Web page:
Date

Fri - 22.09.2017


Journalism

Addis Ababa, Ethiopia (CNN) -- Garum Tesfaye is one of Addis Ababa's "newspaper landlords," a group of entrepreneurs in the Ethiopian capital who rent out papers to people too poor to buy them.

Surrounded by worn-out copies of old newspapers, stacks of gossip magazines and the crisp print of the latest news, Tesfaye sits attentively, checking his watch every now and then.

Continue reading on CNN

Author

Anton Jolkovski

Date

2011-01-25 18:02

News International, it seems, has been working up some sort of idea for a printed title; a new newspaper in short. A project team - believed to be headed by former Sun deputy editor Fergus Shanahan - has been busy over at the Murdoch company's Wapping skyscraper. And enough about their work has leaked out on to Fleet Street for rivals to believe that News Int is working on some sort of competitor to Alexander Lebedev's more successful than expected i.

Continue reading on the Organ Grinder Blog on guardian.co.uk

Author

Anton Jolkovski

Date

2011-01-24 21:05

As the news publishing industry continues to try and figure out a viable economic model to replace print revenues, the Journal Register Company believes the future of journalism and the print industry lies in community crowdsourcing and the usage of free publishing tools available on the Internet.

To prove it, the American media company produced on Sunday the print editions of its 18 dailies and their website content using only free web-based sofwares such as Picasa, Gimp and Scribus, Editor & Publisher reported.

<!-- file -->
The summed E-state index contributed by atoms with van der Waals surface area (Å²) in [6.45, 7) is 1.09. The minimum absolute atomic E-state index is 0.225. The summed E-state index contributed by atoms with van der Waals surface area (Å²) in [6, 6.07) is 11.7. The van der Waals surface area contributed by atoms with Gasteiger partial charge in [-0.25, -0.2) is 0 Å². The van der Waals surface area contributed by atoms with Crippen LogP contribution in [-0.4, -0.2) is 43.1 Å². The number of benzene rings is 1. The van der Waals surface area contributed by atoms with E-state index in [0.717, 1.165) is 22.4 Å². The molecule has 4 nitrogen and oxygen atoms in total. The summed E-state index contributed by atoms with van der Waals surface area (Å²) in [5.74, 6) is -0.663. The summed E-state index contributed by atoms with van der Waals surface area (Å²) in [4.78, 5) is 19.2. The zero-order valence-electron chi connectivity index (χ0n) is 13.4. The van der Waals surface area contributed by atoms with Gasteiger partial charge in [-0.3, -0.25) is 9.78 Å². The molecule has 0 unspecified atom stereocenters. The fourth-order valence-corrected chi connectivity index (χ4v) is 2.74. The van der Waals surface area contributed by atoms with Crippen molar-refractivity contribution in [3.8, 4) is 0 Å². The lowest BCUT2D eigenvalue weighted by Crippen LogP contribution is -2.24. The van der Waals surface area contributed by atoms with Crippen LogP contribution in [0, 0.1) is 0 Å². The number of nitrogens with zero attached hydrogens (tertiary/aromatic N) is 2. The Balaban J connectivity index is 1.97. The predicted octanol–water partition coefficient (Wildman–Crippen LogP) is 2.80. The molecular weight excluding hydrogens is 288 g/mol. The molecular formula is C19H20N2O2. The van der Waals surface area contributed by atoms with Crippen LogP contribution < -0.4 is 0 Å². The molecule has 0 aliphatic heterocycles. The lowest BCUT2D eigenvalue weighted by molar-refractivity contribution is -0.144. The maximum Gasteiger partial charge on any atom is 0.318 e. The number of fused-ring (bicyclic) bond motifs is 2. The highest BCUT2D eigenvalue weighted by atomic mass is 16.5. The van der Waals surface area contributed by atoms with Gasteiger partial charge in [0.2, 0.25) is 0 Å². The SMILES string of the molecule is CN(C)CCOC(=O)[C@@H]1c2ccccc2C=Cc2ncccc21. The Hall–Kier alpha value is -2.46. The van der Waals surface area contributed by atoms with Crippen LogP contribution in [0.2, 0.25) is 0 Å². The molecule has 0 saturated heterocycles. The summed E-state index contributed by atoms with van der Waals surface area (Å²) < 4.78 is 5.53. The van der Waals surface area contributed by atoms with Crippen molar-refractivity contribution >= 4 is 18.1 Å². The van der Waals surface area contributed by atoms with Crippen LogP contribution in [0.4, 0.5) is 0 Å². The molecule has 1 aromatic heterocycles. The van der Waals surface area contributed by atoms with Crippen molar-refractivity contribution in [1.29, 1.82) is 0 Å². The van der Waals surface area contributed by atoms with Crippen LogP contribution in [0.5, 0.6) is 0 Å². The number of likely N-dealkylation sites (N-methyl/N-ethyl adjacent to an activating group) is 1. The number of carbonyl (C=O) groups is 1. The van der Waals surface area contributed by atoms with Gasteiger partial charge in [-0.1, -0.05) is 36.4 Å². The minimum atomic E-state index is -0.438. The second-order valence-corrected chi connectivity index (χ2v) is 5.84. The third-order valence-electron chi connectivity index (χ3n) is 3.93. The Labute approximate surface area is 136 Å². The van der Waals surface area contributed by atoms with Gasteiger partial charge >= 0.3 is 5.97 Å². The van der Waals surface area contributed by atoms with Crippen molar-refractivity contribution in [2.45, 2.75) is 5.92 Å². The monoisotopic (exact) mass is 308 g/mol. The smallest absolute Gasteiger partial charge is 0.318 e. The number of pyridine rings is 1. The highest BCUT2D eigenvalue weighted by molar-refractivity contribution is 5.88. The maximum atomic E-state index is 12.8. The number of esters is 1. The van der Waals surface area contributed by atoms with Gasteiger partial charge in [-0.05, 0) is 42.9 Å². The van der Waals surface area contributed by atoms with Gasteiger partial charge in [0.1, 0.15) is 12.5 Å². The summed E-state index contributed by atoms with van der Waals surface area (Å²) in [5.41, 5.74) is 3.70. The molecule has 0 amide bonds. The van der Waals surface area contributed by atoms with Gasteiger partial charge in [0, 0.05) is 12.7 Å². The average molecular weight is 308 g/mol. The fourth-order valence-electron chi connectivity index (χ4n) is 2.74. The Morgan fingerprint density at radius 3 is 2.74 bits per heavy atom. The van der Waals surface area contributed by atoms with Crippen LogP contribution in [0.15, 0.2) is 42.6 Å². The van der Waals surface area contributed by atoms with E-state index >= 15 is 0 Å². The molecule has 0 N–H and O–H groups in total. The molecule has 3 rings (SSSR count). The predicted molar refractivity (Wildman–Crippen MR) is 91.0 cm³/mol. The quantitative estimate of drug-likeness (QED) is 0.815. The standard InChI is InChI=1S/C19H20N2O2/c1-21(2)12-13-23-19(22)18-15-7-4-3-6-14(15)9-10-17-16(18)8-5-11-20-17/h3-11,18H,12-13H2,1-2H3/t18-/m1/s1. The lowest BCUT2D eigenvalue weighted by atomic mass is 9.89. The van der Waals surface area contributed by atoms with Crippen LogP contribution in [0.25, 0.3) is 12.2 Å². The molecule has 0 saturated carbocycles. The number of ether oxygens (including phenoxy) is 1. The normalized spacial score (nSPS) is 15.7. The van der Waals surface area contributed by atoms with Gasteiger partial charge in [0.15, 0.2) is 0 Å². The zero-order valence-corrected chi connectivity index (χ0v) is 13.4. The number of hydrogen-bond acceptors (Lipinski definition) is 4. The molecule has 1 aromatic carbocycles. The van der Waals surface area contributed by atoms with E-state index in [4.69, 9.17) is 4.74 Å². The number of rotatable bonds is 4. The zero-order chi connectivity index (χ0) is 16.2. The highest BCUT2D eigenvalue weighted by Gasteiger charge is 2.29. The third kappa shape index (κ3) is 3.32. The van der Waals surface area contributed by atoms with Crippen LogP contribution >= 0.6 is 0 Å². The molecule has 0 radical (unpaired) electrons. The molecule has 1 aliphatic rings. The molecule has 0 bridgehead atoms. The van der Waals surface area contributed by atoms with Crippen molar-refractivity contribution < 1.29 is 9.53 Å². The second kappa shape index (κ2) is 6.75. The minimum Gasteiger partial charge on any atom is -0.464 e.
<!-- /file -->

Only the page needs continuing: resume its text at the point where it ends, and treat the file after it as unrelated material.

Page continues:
Photo: John Paton

This achievement was a "declaration of independence" from proprietary publishing systems and "the old way of thinking" as journalists use social media websites to get story ideas and Google Docs and Scribus to write the news, CEO John Paton said in a press release.

Author

Erina Lin

Date

2009-11-02 22:13

The company says it is owed $48,759 for March, $190,516 for May, $201,671 for June, and $89,981 for July, plus interest for sums unpaid after more than 60 days.

"Philadelphia Newspapers has made demands upon Review for payment but Review refused and (continues) to refuse to make payment," the complaint states.

As Philadelphia Newspaper's bankruptcy proceeding continued last week, the company received relief in the form of an agreement with its creditors for a $15 million loan to keep its newspapers operating.

Author

Leah McBride Mensching

Date

2009-07-07 13:02

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